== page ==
FAIRBANKS — Fairbanks has the worst year-round air quality out of 187 U.S. cities, according to a 2018 report from the American Lung Association. Now a pair of scientists from the University of Alaska Fairbanks is teaming up with a group of international researchers to figure out the causes behind air quality problems in northern cities across the world.
Over the next few years, Bill Simpson and Jingqiu Mao of UAF’s Geophysical Institute will be digging into the science behind air pollutants in Arctic and sub-Arctic cities.
This is called the Alaska Pollution and Chemical Analysis project, or the ALPACA project. The project was organized by Simpson and Mao; as well as Julia Schmale, from the Paul Scherrer Institute in Switzerland; Kathy Law, from the LATMOS laboratory in France; Kerry Pratt, from the University of Michigan; and Steve Arnold, from the University of Leeds in England. The study also includes 35 other participants from around the world.
Simpson said the group has been looking at different aspects of air quality but found the main problem to be fine particulate matter called PM 2.5.
Previous studies have found that wood smoke is one of the biggest drivers of fine particulate matter, but Simpson said there are multiple sources of those particulates and that part of this study will be to track down what some of those other sources are and how they react with cold weather.
“We’re wanting to study what those other sources are, where they come from and how they act in cold and dark conditions which we have here for most of the year,” he said.
This is a new approach, Simpson said, as there have been ample air quality studies in the states as well as across the world but few that dig into how pollutants transform with their environment.
“There are many northern cities involved,” Simpson said. “We’ve got people from Finland, Russia, the list goes on. It’s really exciting.”
Simpson hopes to gather data with the help of unmanned aerial vehicles in partnership with the Alaska Center for Unmanned Aircraft Systems Integration at UAF. The aircraft would carry sensors up through the inversion layer.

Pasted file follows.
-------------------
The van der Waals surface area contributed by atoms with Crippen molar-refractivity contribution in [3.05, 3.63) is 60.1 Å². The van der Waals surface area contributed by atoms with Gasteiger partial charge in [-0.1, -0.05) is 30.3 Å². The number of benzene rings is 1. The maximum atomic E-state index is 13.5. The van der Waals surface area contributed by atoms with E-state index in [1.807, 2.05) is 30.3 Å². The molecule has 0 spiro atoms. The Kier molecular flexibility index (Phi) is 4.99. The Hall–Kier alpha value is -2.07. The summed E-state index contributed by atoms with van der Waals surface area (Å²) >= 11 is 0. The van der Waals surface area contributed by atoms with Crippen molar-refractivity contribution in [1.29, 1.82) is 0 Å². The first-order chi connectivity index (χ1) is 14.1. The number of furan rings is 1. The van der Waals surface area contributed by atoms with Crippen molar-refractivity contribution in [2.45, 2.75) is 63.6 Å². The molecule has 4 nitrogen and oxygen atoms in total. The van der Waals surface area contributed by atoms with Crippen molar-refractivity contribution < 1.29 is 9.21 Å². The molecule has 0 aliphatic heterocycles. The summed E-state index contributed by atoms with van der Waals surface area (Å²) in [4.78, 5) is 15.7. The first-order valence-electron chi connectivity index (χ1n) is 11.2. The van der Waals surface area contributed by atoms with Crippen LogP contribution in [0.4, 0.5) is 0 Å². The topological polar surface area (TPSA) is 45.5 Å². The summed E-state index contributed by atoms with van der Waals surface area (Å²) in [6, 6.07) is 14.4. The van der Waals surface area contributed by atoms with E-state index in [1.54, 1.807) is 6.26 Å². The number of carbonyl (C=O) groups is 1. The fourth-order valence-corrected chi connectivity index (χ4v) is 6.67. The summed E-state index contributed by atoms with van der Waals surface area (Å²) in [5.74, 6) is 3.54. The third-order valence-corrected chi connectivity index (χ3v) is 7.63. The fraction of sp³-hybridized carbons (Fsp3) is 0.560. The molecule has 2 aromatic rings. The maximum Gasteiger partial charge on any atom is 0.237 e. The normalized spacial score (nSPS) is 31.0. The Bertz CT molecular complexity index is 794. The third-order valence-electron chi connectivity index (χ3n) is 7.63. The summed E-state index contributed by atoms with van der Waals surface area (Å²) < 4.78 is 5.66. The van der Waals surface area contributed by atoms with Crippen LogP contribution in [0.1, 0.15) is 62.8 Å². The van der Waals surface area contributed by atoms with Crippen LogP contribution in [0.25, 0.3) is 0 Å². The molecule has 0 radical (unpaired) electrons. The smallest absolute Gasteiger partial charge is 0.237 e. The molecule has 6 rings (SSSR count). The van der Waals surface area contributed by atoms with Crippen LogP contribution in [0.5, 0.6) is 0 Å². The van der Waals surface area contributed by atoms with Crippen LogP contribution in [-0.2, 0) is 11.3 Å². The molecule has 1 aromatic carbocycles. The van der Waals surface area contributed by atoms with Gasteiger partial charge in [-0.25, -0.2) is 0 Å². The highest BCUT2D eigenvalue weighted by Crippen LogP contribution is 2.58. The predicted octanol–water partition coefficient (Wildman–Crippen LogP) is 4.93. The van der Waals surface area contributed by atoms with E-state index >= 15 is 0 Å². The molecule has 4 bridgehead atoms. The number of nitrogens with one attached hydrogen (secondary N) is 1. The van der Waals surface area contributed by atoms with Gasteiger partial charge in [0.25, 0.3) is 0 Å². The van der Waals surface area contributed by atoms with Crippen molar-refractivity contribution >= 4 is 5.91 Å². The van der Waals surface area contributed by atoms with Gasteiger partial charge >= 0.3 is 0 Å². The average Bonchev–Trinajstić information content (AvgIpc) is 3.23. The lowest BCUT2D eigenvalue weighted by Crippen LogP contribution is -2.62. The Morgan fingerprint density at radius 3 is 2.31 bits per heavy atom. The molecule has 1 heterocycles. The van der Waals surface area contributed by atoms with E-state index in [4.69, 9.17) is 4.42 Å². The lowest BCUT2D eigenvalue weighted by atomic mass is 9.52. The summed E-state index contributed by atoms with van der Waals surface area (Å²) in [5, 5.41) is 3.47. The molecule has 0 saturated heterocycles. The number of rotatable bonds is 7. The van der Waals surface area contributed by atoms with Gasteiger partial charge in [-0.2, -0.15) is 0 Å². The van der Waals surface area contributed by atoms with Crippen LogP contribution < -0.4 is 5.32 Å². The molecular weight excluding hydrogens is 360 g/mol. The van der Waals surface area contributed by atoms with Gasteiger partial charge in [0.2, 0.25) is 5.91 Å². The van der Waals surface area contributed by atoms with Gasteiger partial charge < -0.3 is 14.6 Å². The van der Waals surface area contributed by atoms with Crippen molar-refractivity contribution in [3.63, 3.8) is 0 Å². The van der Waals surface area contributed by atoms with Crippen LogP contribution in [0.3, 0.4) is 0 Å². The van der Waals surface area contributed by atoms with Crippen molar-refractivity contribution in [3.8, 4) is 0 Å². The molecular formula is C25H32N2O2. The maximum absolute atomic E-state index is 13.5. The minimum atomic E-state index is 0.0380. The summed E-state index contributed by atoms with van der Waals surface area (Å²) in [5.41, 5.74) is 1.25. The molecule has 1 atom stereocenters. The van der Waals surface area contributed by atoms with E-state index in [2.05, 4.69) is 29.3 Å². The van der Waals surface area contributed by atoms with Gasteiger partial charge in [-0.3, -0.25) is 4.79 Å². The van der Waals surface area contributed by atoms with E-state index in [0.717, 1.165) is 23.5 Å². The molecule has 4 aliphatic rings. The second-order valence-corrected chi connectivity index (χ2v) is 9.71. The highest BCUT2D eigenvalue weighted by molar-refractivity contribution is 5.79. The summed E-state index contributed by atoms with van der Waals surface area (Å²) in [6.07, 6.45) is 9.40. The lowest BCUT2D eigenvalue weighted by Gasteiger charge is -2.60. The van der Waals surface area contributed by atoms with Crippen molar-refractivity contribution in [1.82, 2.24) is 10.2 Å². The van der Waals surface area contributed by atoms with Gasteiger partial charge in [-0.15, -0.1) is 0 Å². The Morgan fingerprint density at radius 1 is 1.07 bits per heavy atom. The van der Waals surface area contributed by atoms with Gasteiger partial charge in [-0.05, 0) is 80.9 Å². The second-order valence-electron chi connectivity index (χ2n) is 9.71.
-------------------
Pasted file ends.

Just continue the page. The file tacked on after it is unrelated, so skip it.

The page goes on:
Simpson noted this project could mean big things for Fairbanks. Each winter, as temperatures get lower in Interior Alaska, the ground freezes, creating a layer of cold air directly above the ground called an inversion.
According to the Geophysical Institute, during strong inversions in the coldest months of winter, the air at an elevation of about 300 feet above Fairbanks is 14.4 degrees to 18 degrees higher than the air at ground level, a 2010 study found. Surface-emitted pollutants end up trapped in the lower layer of cold air, affecting air quality in colder communities.
Simpson said the process has already started with a workshop in Fairbanks on May 14-15 during which 44 researchers, including 11 from other countries, came up with a research plan. Next comes the process of finding funding, but Simpson said he’s optimistic.
“This is a really important problem and we have a lot of interest in the people who came,” Simpson said. “And we were supported by multiple agencies to move forward this effort in the workshop.”
Simpson said the hope is to complete the majority of the study by 2020 or 2021.
Contact staff writer Erin Granger at 459-7544. Follow her on Twitter: @FDNMPolitics.